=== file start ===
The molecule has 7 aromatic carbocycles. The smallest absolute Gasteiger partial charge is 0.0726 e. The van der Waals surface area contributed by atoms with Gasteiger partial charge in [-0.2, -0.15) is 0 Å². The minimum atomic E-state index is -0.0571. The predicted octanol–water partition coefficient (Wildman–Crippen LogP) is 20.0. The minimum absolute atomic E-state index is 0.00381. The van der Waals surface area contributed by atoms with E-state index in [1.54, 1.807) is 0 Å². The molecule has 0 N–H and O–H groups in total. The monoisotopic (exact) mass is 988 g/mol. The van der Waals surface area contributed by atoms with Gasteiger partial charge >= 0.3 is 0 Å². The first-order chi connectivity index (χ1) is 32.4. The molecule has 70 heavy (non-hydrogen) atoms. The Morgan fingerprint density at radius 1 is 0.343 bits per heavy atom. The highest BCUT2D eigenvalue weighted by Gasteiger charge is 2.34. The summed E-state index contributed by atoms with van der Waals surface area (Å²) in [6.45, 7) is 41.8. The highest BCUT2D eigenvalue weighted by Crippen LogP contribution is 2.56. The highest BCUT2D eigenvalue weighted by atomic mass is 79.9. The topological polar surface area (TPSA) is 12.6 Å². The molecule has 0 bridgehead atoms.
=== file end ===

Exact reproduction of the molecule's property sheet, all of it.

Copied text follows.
The molecule has 7 aromatic carbocycles. The smallest absolute Gasteiger partial charge is 0.0726 e. The van der Waals surface area contributed by atoms with Gasteiger partial charge in [-0.2, -0.15) is 0 Å². The minimum atomic E-state index is -0.0571. The predicted octanol–water partition coefficient (Wildman–Crippen LogP) is 20.0. The minimum absolute atomic E-state index is 0.00381. The van der Waals surface area contributed by atoms with E-state index in [1.54, 1.807) is 0 Å². The molecule has 0 N–H and O–H groups in total. The monoisotopic (exact) mass is 988 g/mol. The van der Waals surface area contributed by atoms with Gasteiger partial charge >= 0.3 is 0 Å². The first-order chi connectivity index (χ1) is 32.4. The molecule has 70 heavy (non-hydrogen) atoms. The Morgan fingerprint density at radius 1 is 0.343 bits per heavy atom. The highest BCUT2D eigenvalue weighted by Gasteiger charge is 2.34. The summed E-state index contributed by atoms with van der Waals surface area (Å²) in [6.45, 7) is 41.8. The highest BCUT2D eigenvalue weighted by Crippen LogP contribution is 2.56. The highest BCUT2D eigenvalue weighted by atomic mass is 79.9. The topological polar surface area (TPSA) is 12.6 Å². The molecule has 0 bridgehead atoms.